Arch Aluminum & Glass Co. Inc. of Tamarac, Fla., filed for Chapter 11 bankruptcy on November 25, but chief executive officer Leon Silverstein says the company is “not going away.”

Arch filed for Chapter 11 bankruptcy reorganization in the Southern District of Florida federal bankruptcy court. The bankruptcy filing does not include Arch’s Canadian holdings or Trulite. AWP, a subsidiary of Arch Aluminum and Glass which serves the residential door and window industry, is also included in the filing.

The company says it has reached an agreement to sell substantially all of its assets to an affiliate of Grey Mountain Partners LLC, a private equity firm located in Boulder, Colo.

“We are in the process of selling the assets and we will be out of bankruptcy in 45 days,” says Silverstein. “We are not disappearing. The sad truth is that we have spent five months trying to work out our situation with our banks that have been impossibly difficult to work with.

“It’s not what we wanted to do,” he added, “but it’s the only way we can do it. We are going to emerge with 75 percent less debt. We did this because we had to do so to restructure our balance sheet.”

Silverstein said he anticipated little change at Arch. “We have done a tremendous job of cost cutting and we are performing well. We just could not over come the amount of debt we had as we were a company built for growth.”

He added that there will be no employee changes at Arch and that the management team will remain in place. “My personality has not changed,” he said, adding, “We have found new partners that want to grow. We can’t grow with the debt we have and we have to restructure. It’s not our end. Unfortunately we are forced to go through this … we spent the last few months trying to avoid this but the banks have made it very difficult.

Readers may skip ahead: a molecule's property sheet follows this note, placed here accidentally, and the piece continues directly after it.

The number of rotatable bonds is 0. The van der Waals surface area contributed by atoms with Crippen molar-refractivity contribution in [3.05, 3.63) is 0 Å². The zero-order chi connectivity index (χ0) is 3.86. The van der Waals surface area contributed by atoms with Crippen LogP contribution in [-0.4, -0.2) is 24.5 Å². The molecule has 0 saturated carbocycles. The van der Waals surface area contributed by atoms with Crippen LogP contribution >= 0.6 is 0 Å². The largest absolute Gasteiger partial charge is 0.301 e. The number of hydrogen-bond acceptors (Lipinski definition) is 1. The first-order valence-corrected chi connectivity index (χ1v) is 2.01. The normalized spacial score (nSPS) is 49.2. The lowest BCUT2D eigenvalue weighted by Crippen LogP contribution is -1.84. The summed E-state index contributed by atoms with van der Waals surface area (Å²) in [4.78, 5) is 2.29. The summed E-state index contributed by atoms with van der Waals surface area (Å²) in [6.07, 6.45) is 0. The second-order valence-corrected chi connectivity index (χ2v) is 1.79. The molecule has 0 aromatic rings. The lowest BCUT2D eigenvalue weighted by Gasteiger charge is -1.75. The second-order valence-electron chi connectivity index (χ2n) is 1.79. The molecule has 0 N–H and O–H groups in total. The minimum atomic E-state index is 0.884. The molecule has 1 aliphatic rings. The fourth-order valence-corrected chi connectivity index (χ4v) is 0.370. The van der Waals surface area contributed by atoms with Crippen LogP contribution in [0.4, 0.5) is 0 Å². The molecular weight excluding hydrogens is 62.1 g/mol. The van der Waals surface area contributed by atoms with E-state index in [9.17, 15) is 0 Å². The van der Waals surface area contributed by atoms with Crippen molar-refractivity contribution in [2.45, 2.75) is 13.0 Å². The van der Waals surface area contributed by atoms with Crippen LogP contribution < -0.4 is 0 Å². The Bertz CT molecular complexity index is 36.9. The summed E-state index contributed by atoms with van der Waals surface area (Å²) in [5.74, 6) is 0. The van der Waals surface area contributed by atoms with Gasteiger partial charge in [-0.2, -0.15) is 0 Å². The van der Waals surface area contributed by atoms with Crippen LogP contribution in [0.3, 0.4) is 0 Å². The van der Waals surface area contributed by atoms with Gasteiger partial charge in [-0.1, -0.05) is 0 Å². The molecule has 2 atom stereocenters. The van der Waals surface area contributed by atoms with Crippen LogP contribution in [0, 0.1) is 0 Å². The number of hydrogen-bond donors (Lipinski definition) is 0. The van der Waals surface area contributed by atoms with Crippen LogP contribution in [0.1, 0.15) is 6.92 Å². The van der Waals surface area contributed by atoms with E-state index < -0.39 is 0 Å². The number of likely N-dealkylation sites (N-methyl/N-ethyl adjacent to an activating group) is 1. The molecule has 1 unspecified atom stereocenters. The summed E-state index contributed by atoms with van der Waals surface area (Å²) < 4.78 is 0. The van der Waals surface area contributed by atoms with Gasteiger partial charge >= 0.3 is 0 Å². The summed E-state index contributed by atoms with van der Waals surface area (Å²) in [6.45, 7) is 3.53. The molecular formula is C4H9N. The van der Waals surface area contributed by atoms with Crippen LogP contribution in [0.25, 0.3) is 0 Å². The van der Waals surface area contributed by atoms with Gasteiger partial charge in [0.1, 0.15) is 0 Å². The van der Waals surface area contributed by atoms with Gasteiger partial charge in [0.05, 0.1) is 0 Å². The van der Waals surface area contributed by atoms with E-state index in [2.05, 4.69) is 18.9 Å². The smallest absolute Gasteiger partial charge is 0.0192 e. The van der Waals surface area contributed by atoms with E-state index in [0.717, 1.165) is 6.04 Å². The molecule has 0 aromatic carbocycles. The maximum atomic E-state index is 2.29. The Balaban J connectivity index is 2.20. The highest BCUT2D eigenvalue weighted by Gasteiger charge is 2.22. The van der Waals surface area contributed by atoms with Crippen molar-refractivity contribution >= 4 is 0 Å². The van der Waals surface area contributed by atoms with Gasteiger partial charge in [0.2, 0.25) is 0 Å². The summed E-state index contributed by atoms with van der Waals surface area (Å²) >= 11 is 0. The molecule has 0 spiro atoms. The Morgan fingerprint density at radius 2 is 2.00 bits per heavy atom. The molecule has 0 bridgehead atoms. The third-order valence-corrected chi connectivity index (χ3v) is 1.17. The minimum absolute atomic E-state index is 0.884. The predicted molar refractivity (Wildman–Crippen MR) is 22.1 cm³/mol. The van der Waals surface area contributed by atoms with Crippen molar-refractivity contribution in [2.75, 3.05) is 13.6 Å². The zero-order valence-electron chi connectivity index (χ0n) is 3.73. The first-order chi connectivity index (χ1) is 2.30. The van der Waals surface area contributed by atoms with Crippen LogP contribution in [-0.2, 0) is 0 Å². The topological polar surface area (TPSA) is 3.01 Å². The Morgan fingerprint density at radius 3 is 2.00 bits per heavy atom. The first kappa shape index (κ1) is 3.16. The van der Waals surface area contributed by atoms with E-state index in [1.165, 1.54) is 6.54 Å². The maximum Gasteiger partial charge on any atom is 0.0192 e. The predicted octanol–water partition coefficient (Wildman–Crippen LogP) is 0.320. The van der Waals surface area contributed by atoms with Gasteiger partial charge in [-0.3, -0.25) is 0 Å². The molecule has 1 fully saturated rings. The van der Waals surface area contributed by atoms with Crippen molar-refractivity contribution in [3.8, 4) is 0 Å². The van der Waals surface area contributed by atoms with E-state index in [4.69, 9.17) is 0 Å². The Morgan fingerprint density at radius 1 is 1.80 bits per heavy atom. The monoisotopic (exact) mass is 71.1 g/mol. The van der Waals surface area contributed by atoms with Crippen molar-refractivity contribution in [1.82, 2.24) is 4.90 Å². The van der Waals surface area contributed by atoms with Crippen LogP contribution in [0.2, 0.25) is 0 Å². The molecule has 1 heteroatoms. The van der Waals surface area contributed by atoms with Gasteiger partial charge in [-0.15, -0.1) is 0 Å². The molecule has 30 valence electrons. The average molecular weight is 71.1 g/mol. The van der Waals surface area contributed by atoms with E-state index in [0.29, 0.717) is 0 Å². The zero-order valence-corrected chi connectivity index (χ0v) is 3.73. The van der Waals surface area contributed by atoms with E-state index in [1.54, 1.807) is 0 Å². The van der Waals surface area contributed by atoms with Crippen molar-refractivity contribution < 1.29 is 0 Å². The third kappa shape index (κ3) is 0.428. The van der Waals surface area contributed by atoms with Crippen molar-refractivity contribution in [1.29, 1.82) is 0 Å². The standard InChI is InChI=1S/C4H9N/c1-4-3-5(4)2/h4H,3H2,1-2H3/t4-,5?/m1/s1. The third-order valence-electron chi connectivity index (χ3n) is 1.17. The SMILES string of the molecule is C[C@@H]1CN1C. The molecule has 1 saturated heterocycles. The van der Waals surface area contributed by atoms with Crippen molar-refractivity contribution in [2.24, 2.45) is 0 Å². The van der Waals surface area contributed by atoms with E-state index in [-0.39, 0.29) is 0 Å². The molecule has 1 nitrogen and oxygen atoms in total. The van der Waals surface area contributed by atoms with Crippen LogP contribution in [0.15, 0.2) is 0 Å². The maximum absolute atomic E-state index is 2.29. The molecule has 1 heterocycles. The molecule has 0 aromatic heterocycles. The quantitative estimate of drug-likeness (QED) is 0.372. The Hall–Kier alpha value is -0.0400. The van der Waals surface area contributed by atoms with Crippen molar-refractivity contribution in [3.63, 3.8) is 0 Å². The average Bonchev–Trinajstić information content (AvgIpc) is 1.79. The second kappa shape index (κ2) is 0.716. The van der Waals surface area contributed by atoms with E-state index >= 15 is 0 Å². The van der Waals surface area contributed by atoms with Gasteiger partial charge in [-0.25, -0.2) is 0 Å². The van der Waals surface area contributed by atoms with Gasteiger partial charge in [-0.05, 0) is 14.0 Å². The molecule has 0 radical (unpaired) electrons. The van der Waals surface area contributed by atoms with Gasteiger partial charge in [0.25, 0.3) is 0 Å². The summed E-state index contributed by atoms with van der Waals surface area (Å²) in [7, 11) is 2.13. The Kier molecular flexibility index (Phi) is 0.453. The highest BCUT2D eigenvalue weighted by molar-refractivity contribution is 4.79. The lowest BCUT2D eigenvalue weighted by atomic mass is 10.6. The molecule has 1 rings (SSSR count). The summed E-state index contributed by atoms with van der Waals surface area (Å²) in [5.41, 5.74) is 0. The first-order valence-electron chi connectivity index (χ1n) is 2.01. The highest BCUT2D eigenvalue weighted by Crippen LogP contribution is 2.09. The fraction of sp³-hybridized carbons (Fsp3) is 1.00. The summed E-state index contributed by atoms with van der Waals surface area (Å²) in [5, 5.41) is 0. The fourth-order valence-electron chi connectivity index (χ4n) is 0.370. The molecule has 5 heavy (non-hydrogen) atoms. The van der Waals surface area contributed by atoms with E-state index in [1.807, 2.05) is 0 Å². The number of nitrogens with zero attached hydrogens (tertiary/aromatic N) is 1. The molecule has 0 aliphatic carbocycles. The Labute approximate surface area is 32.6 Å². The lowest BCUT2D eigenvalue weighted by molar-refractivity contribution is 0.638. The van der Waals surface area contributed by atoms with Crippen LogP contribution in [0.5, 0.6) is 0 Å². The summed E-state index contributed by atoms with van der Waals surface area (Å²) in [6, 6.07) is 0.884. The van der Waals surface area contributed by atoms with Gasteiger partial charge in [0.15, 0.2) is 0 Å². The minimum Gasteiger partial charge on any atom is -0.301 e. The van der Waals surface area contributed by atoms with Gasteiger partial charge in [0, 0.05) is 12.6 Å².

“In business, it’s always the survival of the fittest,” Silverstein added, “and this puts us in the position to survive and grow. We have new, deep-pocketed investors who want to grow and I fully expect us to do so in the future.

“This is not something we wanted to go through; I didn’t want to be first in this, but we plan to emerge stronger.”

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5 Comments

  1. Arch is victim of incompetent management and megalomaniac CEO.

  2. Arch in Columbus Ohio is a train wreck. We do as little business with them as possible. It’s amazing they still have any business here.

  3. THEY SHOULD FAIL!!!!! ARCH IS TRYING TO GET OFF PAYING BANKS AND MAJOR SUPPLIERS FOR TENS OF MILLIONS.WE THE DO IT BY THE BOOK GLASS COMPANIES WILL END UP PAYING THE PRICE.WE WILL NO LONGER USE THEM!!!!!!!!!!!!!!!!!!!!!!!

  4. Will the float glass companies that are in for tens of millions of $$ continue to support Arch, since the same management is in place?
    Why was there high debt?
    Will their past partners at Churchill get any money?

  5. I used to work for Arch for 12 years, made important changes to improve the
    production but every effort were futtile because the defective management.
    The staff is overpaid and dull. The new hiring is racialy oriented and nobody
    care about cualification of the newcommers. No quality control at all. Nobody
    cares about customers and service.
    Bobby was a serious person, but the actual “chiefs” are megalomaniacs
    and take care only of themselves.

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